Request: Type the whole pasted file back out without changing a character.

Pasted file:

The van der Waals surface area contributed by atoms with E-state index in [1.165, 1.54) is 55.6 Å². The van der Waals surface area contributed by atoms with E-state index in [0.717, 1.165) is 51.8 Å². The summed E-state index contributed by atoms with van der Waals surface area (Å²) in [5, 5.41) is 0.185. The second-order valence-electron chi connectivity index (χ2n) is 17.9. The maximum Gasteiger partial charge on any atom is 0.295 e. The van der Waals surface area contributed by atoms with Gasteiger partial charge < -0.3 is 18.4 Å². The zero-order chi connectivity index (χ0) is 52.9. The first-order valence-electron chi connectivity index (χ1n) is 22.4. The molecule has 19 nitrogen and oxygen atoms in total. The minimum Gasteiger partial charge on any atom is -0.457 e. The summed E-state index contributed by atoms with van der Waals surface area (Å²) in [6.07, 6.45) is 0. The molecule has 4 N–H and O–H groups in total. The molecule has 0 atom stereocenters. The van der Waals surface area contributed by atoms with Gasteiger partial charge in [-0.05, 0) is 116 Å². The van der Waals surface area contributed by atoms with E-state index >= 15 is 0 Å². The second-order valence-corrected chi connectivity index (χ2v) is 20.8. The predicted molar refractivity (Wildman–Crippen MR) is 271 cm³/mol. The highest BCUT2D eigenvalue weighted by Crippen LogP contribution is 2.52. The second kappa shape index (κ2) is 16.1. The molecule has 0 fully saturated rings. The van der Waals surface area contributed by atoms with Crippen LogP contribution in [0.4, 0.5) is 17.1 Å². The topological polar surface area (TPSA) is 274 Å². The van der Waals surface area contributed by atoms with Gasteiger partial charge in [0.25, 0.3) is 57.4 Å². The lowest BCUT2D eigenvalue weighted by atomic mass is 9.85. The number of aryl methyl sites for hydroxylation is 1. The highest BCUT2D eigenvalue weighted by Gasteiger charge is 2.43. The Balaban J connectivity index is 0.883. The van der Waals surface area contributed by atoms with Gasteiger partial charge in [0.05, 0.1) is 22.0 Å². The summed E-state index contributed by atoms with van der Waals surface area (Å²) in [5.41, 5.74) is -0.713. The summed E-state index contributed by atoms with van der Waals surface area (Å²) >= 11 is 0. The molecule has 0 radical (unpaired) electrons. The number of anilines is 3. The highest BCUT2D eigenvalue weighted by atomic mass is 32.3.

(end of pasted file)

The van der Waals surface area contributed by atoms with E-state index in [1.165, 1.54) is 55.6 Å². The van der Waals surface area contributed by atoms with E-state index in [0.717, 1.165) is 51.8 Å². The summed E-state index contributed by atoms with van der Waals surface area (Å²) in [5, 5.41) is 0.185. The second-order valence-electron chi connectivity index (χ2n) is 17.9. The maximum Gasteiger partial charge on any atom is 0.295 e. The van der Waals surface area contributed by atoms with Gasteiger partial charge < -0.3 is 18.4 Å². The zero-order chi connectivity index (χ0) is 52.9. The first-order valence-electron chi connectivity index (χ1n) is 22.4. The molecule has 19 nitrogen and oxygen atoms in total. The minimum Gasteiger partial charge on any atom is -0.457 e. The summed E-state index contributed by atoms with van der Waals surface area (Å²) in [6.07, 6.45) is 0. The molecule has 4 N–H and O–H groups in total. The molecule has 0 atom stereocenters. The van der Waals surface area contributed by atoms with Gasteiger partial charge in [-0.05, 0) is 116 Å². The van der Waals surface area contributed by atoms with E-state index >= 15 is 0 Å². The second-order valence-corrected chi connectivity index (χ2v) is 20.8. The predicted molar refractivity (Wildman–Crippen MR) is 271 cm³/mol. The highest BCUT2D eigenvalue weighted by Crippen LogP contribution is 2.52. The second kappa shape index (κ2) is 16.1. The molecule has 0 fully saturated rings. The van der Waals surface area contributed by atoms with Crippen LogP contribution in [0.4, 0.5) is 17.1 Å². The topological polar surface area (TPSA) is 274 Å². The van der Waals surface area contributed by atoms with Gasteiger partial charge in [0.25, 0.3) is 57.4 Å². The lowest BCUT2D eigenvalue weighted by atomic mass is 9.85. The number of aryl methyl sites for hydroxylation is 1. The highest BCUT2D eigenvalue weighted by Gasteiger charge is 2.43. The Balaban J connectivity index is 0.883. The van der Waals surface area contributed by atoms with Gasteiger partial charge in [0.05, 0.1) is 22.0 Å². The summed E-state index contributed by atoms with van der Waals surface area (Å²) in [5.41, 5.74) is -0.713. The summed E-state index contributed by atoms with van der Waals surface area (Å²) >= 11 is 0. The molecule has 0 radical (unpaired) electrons. The number of anilines is 3. The highest BCUT2D eigenvalue weighted by atomic mass is 32.3.